SEC Must Decide Whether Broker Bar Punitive, Remedial

Stay up-to-date with the latest developments in securities law through access to both news and all statutes and regulations. Find relevant corporate filings through a searchable EDGAR database. And...

By Phyllis Diamond

A stockbroker who was barred from FINRA membership for falsifying expense reports may try to persuade the SEC that the sanction is punitive--not remedial--for purposes of a time limit on penalty actions, a federal appeals court said Oct. 13.

The Securities and Exchange Commission must address, “in the first instance, the relevance--if any, of the” U.S. Supreme Court’s recent Kokesh decision, the U.S. Court of Appeals for the D.C. Circuit said. ( Saad v. SEC , 2017 BL 367234, D.C. Cir., No. 17-1430, 10/13/17 ).

In Kokesh v. SEC, the justices concluded earlier this year that the commission was bound by a five-year statute of limitations for punitive actions when it sought disgorgement from a New Mexico man who misappropriated money from investment companies he controlled.

“We are still evaluating the Kokesh ruling and its effect on this case, but are extremely gratified to have the opportunity to go back to the SEC and explain again why its penalty was much too severe in this matter,” Washington lawyer Sara Kropf, counsel to ex-broker John Saad, told Bloomberg Law. The SEC didn’t respond to a request for comment.

Lifetime Bar

In 2007, FINRA contended that Saad, a regional director of Penn Mutual Life Insurance Co.'s Atlanta office who was registered with the firm’s broker-dealer affiliate, violated the self-regulatory organization’s rules by submitting false expense reports for nonexistent business travel and to buy a cell phone for a female agent at another insurance company.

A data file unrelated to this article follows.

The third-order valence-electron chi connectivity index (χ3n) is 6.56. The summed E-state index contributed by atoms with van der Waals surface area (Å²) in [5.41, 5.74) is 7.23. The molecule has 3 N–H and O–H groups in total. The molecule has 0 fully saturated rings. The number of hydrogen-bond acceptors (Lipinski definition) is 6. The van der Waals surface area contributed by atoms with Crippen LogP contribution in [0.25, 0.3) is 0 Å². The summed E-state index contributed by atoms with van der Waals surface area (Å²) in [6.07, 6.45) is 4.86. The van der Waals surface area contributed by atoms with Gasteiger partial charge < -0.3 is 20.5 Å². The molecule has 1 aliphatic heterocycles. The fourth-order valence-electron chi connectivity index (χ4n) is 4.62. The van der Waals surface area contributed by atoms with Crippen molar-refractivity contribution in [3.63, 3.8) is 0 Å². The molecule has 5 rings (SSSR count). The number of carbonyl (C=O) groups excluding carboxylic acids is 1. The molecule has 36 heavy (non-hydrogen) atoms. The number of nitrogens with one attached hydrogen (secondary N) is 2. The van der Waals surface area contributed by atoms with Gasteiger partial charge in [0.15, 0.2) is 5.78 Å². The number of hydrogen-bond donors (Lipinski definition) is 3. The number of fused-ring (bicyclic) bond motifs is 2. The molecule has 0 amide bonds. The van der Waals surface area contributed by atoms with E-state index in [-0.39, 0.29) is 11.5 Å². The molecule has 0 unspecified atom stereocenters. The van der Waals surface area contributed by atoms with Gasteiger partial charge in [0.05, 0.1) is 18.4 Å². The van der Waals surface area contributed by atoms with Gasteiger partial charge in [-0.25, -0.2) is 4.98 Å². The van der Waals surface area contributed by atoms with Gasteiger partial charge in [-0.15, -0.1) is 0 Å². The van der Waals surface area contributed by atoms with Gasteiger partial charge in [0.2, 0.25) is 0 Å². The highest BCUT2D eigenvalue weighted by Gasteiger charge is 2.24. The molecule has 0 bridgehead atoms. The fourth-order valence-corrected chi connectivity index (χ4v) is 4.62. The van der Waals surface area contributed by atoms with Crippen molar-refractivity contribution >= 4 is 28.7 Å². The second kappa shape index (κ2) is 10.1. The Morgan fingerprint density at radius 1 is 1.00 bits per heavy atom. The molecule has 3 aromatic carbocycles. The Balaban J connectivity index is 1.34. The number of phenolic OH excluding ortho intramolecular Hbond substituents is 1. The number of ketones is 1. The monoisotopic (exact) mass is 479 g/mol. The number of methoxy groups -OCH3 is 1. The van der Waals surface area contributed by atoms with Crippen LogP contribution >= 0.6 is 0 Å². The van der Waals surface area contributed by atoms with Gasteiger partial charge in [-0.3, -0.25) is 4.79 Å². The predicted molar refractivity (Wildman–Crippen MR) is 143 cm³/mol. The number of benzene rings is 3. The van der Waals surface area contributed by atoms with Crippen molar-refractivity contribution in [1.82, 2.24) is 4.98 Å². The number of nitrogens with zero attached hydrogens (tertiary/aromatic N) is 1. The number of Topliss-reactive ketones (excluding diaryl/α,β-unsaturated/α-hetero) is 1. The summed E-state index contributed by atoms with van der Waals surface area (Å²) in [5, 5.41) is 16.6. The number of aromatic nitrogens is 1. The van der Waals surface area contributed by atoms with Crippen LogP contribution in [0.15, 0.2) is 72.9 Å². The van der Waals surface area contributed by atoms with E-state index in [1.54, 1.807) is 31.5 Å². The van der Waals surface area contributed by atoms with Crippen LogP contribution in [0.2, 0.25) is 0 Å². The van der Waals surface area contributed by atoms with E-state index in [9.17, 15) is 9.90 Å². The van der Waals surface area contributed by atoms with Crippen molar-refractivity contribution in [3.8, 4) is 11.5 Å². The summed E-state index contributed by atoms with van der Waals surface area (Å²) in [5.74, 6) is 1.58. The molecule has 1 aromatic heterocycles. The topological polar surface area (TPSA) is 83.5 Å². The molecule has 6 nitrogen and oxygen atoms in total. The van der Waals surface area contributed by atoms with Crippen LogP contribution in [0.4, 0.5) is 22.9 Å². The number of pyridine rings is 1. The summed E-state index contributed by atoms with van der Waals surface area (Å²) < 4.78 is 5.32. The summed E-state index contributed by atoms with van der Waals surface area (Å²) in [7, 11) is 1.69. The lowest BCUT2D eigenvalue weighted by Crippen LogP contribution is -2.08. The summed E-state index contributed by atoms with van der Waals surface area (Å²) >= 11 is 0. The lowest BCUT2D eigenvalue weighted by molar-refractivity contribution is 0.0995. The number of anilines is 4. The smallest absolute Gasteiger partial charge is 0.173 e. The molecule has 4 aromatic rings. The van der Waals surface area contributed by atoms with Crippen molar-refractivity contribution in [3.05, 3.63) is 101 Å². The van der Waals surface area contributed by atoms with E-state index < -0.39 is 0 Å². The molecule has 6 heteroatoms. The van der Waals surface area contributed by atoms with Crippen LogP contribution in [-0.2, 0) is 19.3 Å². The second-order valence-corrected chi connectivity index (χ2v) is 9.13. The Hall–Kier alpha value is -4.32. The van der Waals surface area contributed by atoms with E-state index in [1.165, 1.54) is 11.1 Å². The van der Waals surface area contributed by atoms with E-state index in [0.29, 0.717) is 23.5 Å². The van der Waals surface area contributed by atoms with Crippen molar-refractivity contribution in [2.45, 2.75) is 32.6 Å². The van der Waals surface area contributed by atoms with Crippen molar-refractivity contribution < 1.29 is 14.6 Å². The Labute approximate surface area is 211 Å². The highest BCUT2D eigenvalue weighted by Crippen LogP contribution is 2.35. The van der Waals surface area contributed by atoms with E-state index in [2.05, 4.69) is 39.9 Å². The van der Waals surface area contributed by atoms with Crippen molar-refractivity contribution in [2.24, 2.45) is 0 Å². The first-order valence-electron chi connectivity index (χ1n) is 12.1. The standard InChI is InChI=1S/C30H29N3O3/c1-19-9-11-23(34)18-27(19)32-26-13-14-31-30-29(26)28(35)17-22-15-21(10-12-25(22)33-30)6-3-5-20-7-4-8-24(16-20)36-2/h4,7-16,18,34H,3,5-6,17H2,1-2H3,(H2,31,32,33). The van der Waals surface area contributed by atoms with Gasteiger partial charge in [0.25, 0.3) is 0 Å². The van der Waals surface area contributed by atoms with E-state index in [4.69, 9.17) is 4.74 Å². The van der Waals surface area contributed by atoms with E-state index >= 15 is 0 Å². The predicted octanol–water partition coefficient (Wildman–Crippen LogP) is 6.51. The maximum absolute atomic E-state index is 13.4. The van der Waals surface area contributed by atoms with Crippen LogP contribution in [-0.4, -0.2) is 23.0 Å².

FINRA sanctioned Saad with a lifetime bar, and the SEC affirmed. It found the industry bar to be remedial, not punitive, and necessary to protect FINRA members, their customers, and other securities industry participants.

Saad appealed to the D.C. Circuit, which denied his bid for review in part. Judge Patricia Millett said the commission properly considered any mitigating evidence, as well as Saad’s lengthy pattern of misconduct, and the threat his conduct posed to market participants’ faith in the integrity of the industry.

However, the court said, the SEC must decide whether the high court’s Kokesh decision has any bearing on the controversy.

In a separate concurring opinion, Judge Brett Kavanaugh said the court correctly remanded the case to the SEC. He said that post- Kokesh, “we can no longer characterize an expulsion or suspension as remedial.”

In a separate dubitante--with doubt--opinion, Millett said she had “grave doubts about the propriety of remanding the case” to the commission for what would be the second time. She said that in her view, the agency “amply explained the remedial reasons for sustaining FINRA’s permanent bar on Saad’s affiliation with it and its members, and there is nothing in Kokesh that helps Saad.”


To contact the reporter on this story: Phyllis Diamond in Washington at

To contact the editor responsible for this story: Phyllis Diamond at

Copyright © 2017 The Bureau of National Affairs, Inc. All Rights Reserved.

Request Securities & Capital Markets on Bloomberg Law